Hawai’i’s been celebrating Boy’s Day and Girl’s Day for years. Japan stopped almost 50 years ago. No joke. In Japan, what we know as Boy’s Day, May 5, became Children’s Day in 1948. And Girl’s Day, March 3, is now called The Doll Festival. But old traditions die hard in the Islands, and even though Japan has moved on, we’re not budging anytime soon. You can buy carp from Shirokiya or Marukai to hang outside your house.
9. Surf something.
It’s the sport of kings, a Hawaiian tradition adopted by millions all over the world, Heck, even people in Ireland and Vietnam are doing it. So what do you mean you’ve never tried it? “Those people don’t know what they’re missing out on,” says Kevin Miller, owner of Hawaiian Fire Surf School.
“It’s a great way to get a workout, but it’s also a lifestyle. As soon as you get in the water, you realize how fun it is.” Don’t feel like you have to start with Pipeline. Miller suggests gentler spots for beginners-White Plains at Barbers Point, Baby Makapu’u, Diamond Head and, if you don’t mind a crowd, Waikiiki Beach. An acceptable alternative: boogie-boarding.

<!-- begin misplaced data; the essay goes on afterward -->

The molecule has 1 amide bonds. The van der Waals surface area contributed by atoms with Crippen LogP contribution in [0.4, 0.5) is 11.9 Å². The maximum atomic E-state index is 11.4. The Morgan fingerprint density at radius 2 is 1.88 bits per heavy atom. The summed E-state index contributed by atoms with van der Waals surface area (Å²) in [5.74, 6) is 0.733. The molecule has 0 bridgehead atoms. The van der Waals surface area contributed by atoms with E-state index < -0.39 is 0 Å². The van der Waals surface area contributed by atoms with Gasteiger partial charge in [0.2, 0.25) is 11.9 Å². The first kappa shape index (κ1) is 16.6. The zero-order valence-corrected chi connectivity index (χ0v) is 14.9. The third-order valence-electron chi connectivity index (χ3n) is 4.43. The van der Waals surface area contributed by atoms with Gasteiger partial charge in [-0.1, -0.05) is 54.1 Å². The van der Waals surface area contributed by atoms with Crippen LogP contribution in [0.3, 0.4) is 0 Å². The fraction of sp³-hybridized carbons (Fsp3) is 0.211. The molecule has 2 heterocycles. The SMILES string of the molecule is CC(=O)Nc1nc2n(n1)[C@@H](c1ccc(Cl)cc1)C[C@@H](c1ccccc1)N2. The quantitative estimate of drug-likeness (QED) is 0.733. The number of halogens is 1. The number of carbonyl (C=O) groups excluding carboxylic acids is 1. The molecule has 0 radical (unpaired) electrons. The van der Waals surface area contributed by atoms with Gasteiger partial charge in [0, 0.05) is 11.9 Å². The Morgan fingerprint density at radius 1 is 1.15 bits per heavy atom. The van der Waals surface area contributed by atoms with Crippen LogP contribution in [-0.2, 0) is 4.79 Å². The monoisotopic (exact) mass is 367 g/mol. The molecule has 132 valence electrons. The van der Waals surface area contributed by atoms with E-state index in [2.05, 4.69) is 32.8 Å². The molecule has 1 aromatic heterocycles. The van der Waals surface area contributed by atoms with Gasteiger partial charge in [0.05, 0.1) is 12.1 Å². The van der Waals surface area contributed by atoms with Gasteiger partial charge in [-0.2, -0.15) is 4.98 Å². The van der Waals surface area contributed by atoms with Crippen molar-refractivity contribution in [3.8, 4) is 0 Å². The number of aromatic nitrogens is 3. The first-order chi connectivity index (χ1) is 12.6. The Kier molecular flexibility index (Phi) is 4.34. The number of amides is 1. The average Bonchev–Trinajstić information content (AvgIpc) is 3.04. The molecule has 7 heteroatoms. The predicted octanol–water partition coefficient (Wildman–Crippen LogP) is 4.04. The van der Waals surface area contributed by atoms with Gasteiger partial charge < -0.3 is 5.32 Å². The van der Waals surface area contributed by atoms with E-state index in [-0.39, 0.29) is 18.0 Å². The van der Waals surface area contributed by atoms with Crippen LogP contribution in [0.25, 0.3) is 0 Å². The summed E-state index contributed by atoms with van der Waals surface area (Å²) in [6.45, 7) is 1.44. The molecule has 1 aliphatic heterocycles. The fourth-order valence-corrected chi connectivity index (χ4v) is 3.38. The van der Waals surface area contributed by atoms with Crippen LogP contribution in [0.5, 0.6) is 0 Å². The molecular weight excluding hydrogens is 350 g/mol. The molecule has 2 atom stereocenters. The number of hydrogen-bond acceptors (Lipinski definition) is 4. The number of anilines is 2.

10. Plan an elaborate first birthday party.
It doesn’t matter if your baby has no idea what’s going on. This is what everyone else expects you to do. It’s tradition among Asians and Pacific Islanders, a reminder of a time when a baby’s survival was serious cause for celebration. Today, we keep that custom alive-usually by booking a room at the Pagoda Hotel, renting the neighborhood rec center or throwing a backyard lū’au. Either way, you’ll spend more money on this event than you will on your child’s first semester at college. Don’t forget the clown, balloons, favors, cake and, of course, the 200-plus invitations, many of them for people who didn’t even know you had a kid.
11. Tailgate at Aloha Stadium.
You’ve probably heard, but a certain lieutenant governor wants to ban alcohol at Aloha Stadium, including the parking lot. If he gets his way, the only buzz you’ll be getting at UH games will come from watching a great play.
So enjoy it while you can, folks. There’s nothing more local than a good tailgate party. You don’t even have to be a sports fan to enjoy one. In fact, you don’t even have to watch the game.
All you need is a car, a tent, a barbecue grill, a case of Bud Light, lots of raw meat and a willingness to drive around the stadium 23 times until the parking gates open three-and-a-half hours before kickoff. Find a stall you like, preferably in the shade. Set up the lawn chairs. Get a fire going. Sit back with your friends and pop open a cold one.
12. Love SPAM.
And maintain a deep appreciation for other canned meats.
13. Don’t just ask someone what high school they went.
Ask what year they wen grad, then name every single person you know who ever went to that school-even if you have to resort to naming your cousin’s wife’s ex-hairdresser-until that someone finally says, “Yeah, yeah. I know him.”
14. Do New Year’s Eve with a bang.